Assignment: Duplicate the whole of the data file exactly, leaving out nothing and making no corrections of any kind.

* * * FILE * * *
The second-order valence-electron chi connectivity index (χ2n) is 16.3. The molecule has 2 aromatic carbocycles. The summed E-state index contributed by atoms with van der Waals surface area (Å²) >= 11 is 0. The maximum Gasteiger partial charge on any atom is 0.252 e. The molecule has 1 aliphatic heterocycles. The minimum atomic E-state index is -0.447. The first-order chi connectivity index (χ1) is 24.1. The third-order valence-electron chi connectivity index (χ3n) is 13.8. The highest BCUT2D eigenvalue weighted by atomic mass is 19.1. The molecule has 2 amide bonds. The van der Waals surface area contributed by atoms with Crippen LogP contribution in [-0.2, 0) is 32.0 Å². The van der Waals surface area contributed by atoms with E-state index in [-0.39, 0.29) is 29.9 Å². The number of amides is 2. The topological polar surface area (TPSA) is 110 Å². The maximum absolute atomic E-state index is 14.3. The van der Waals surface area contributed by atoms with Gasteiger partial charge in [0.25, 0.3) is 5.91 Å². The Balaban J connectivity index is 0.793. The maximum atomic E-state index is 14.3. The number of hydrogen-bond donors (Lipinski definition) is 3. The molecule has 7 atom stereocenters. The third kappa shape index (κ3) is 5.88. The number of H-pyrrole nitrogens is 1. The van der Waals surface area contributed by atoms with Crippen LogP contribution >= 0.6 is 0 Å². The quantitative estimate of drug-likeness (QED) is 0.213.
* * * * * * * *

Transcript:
The second-order valence-electron chi connectivity index (χ2n) is 16.3. The molecule has 2 aromatic carbocycles. The summed E-state index contributed by atoms with van der Waals surface area (Å²) >= 11 is 0. The maximum Gasteiger partial charge on any atom is 0.252 e. The molecule has 1 aliphatic heterocycles. The minimum atomic E-state index is -0.447. The first-order chi connectivity index (χ1) is 24.1. The third-order valence-electron chi connectivity index (χ3n) is 13.8. The highest BCUT2D eigenvalue weighted by atomic mass is 19.1. The molecule has 2 amide bonds. The van der Waals surface area contributed by atoms with Crippen LogP contribution in [-0.2, 0) is 32.0 Å². The van der Waals surface area contributed by atoms with E-state index in [-0.39, 0.29) is 29.9 Å². The number of amides is 2. The topological polar surface area (TPSA) is 110 Å². The maximum absolute atomic E-state index is 14.3. The van der Waals surface area contributed by atoms with Gasteiger partial charge in [0.25, 0.3) is 5.91 Å². The Balaban J connectivity index is 0.793. The maximum atomic E-state index is 14.3. The number of hydrogen-bond donors (Lipinski definition) is 3. The molecule has 7 atom stereocenters. The third kappa shape index (κ3) is 5.88. The number of H-pyrrole nitrogens is 1. The van der Waals surface area contributed by atoms with Crippen LogP contribution >= 0.6 is 0 Å². The quantitative estimate of drug-likeness (QED) is 0.213.